Here is my favorite peach, plum and dried cherry cobbler recipe which makes great use of nutmeg, cinnamon and allspice:

Fresh Peach, Plum and Dried Cherry Cobbler

3 lb. fresh peaches, cored and thinly sliced

1 lb. plums, cored and thinly sliced

1/3C Michigan dried cherries

2 Tbsp. orange juice

2C sugar

3/4C all purpose flour

1-1/2 tsp. ground cinnamon

3/4 tsp. ground allspice

1/2 tsp. ground nutmeg

1/2 tsp. salt

1/2C orange juice

biscuit dough

2C all-purpose flour

7 Tbsp. sugar (5 Tbsp., 2 Tbsp.)

4 tsp. baking powder

1/4 tsp. salt

6 Tbsp. (3/4 stick) cold, unsalted butter, cut into pieces

1/3C dried Michigan cherries

1C cream

vanilla ice cream (optional)

mint sprigs (garnish)

To make the filling: Position a rack in the center of the oven and preheat to 400F. Butter a 13 x 9 x 2" baking dish. Place the peaches, plums and dried cherries in a bowl and toss with the 2 Tbsp. orange juice. Mix the sugar, flour, cinnamon, allspice, nutmeg and salt together and toss with the peach mixture. Arrange in the prepared dish and pour the 1/2C orange juice over the mixture. Bake until the peaches are hot and bubbling-about 25 minutes. Remove from the oven and reduce the temperature to 350F.

To make the dough: Combine the flour, 5 Tbsp. sugar, baking powder and salt in a large bowl. Add the butter and cut in until the mixture resembles coarse meal. Stir in the dried cherries. Gradually add the cream and mix just until combined. Pat the dough out onto a floured surface into a rectangle 1" smaller on all sides than the baking dish, adding additional flour as necessary. Cut in half and place both halves on top of the warm peach mixture. Sprinkle the top with the remaining 2 Tbsp. sugar and bake until the biscuit topping is golden-about 20 minutes. Spoon out onto plates and serve warm with vanilla ice cream. Garnish with mint sprigs.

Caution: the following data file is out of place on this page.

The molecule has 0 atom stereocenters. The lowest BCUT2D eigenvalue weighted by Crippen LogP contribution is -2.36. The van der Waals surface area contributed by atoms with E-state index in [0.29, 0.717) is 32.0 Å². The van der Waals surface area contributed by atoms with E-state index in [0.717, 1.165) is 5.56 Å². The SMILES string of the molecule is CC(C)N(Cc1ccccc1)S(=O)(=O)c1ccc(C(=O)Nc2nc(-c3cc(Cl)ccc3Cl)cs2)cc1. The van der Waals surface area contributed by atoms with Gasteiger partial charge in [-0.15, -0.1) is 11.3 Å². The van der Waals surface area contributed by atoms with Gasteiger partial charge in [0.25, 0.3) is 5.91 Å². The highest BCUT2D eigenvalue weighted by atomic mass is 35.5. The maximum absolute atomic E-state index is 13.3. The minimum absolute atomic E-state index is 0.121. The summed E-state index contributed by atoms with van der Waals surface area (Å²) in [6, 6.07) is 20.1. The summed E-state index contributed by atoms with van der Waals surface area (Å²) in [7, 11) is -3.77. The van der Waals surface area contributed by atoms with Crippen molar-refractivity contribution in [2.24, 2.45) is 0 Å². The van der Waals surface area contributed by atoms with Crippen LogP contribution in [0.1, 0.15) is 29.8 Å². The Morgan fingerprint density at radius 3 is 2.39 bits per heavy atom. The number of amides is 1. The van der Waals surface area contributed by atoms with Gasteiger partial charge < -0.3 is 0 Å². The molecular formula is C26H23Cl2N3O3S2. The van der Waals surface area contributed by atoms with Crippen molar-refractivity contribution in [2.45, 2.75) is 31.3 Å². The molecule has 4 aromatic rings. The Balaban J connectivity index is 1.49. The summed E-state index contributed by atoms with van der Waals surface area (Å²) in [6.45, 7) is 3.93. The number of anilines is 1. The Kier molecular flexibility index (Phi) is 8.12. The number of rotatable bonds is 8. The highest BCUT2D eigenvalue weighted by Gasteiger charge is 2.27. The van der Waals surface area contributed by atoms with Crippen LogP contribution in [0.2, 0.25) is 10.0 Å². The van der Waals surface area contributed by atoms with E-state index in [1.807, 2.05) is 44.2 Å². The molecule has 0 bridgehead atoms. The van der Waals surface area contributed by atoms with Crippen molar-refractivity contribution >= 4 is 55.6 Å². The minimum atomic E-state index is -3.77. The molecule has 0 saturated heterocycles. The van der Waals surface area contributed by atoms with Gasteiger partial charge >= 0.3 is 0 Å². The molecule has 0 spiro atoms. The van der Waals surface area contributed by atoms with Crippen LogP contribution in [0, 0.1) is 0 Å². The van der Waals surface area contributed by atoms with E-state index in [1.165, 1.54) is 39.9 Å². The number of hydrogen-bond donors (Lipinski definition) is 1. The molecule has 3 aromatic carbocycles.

Makes: 12 servings

Spice Books

Julie Sahni has written a wonderful book called "Savoring Spices and Herbs" which I recommend.


If you are heading North on Highway 101 and are near Solvang around dinnertime, stop in at Brothers Restaurant, in the Storybook Inn at 409 First Street (telephone: 805-688-9934). Chefs Jeff and Matt Nichols are Spago-trained and have a very nice, eclectic menu to offer you that I highly recommend. Also nearby is the lovely town of Los Olivos where you will find some charming art galleries, antiques and delicious fare at the Los Olivos Cafe-also well worth a detour!

Additional Resources

Spice Tips

Cajun Seasoning Recipe

Spice FAQ

Thai Spices


Tarla Fallgatter is a well-known Orange County caterer, chef, teacher, restaurant consultant and kitchen tool manufacturer. She trained at Paris' Cordon Bleu, La Varenne, and Ecole Lenotre cooking schools, and was the first foreign woman to cook in the kitchens of Maxim's. She has traveled to over 60 countries throughout the world, "sampling" the local cuisine. She markets her "Tarla" all-copper rolling pin in fine cookware shops.